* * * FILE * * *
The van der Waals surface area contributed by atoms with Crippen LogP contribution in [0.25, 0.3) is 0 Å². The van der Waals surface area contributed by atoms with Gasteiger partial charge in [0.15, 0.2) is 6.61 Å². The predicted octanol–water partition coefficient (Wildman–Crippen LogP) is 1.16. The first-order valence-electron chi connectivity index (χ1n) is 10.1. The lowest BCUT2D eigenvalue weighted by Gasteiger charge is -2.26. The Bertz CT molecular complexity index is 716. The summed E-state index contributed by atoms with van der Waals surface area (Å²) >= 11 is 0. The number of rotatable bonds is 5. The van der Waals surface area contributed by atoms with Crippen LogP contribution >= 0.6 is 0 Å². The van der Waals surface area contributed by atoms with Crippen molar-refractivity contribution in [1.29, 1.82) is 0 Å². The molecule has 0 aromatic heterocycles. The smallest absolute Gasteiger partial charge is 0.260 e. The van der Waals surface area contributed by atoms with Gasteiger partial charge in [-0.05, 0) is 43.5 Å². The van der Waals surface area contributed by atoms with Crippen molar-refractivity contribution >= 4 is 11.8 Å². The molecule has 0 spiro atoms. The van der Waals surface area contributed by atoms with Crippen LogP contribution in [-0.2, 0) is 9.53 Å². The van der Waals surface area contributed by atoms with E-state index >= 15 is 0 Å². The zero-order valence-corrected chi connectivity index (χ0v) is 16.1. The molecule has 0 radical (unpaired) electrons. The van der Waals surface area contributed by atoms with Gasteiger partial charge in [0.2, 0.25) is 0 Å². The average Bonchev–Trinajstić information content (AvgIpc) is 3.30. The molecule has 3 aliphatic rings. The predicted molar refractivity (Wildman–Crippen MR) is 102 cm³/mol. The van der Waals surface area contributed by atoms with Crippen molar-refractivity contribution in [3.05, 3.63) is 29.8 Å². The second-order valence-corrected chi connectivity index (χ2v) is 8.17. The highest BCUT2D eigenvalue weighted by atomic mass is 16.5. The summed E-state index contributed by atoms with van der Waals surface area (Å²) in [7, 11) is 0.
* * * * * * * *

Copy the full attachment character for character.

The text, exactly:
The van der Waals surface area contributed by atoms with Crippen LogP contribution in [0.25, 0.3) is 0 Å². The van der Waals surface area contributed by atoms with Gasteiger partial charge in [0.15, 0.2) is 6.61 Å². The predicted octanol–water partition coefficient (Wildman–Crippen LogP) is 1.16. The first-order valence-electron chi connectivity index (χ1n) is 10.1. The lowest BCUT2D eigenvalue weighted by Gasteiger charge is -2.26. The Bertz CT molecular complexity index is 716. The summed E-state index contributed by atoms with van der Waals surface area (Å²) >= 11 is 0. The number of rotatable bonds is 5. The van der Waals surface area contributed by atoms with Crippen LogP contribution >= 0.6 is 0 Å². The van der Waals surface area contributed by atoms with Crippen molar-refractivity contribution in [1.29, 1.82) is 0 Å². The molecule has 0 aromatic heterocycles. The smallest absolute Gasteiger partial charge is 0.260 e. The van der Waals surface area contributed by atoms with Gasteiger partial charge in [-0.05, 0) is 43.5 Å². The van der Waals surface area contributed by atoms with Crippen molar-refractivity contribution >= 4 is 11.8 Å². The molecule has 0 spiro atoms. The van der Waals surface area contributed by atoms with Crippen LogP contribution in [-0.2, 0) is 9.53 Å². The van der Waals surface area contributed by atoms with E-state index >= 15 is 0 Å². The zero-order valence-corrected chi connectivity index (χ0v) is 16.1. The molecule has 0 radical (unpaired) electrons. The van der Waals surface area contributed by atoms with Gasteiger partial charge in [0.2, 0.25) is 0 Å². The average Bonchev–Trinajstić information content (AvgIpc) is 3.30. The molecule has 3 aliphatic rings. The predicted molar refractivity (Wildman–Crippen MR) is 102 cm³/mol. The van der Waals surface area contributed by atoms with Crippen molar-refractivity contribution in [3.05, 3.63) is 29.8 Å². The second-order valence-corrected chi connectivity index (χ2v) is 8.17. The highest BCUT2D eigenvalue weighted by atomic mass is 16.5. The summed E-state index contributed by atoms with van der Waals surface area (Å²) in [7, 11) is 0.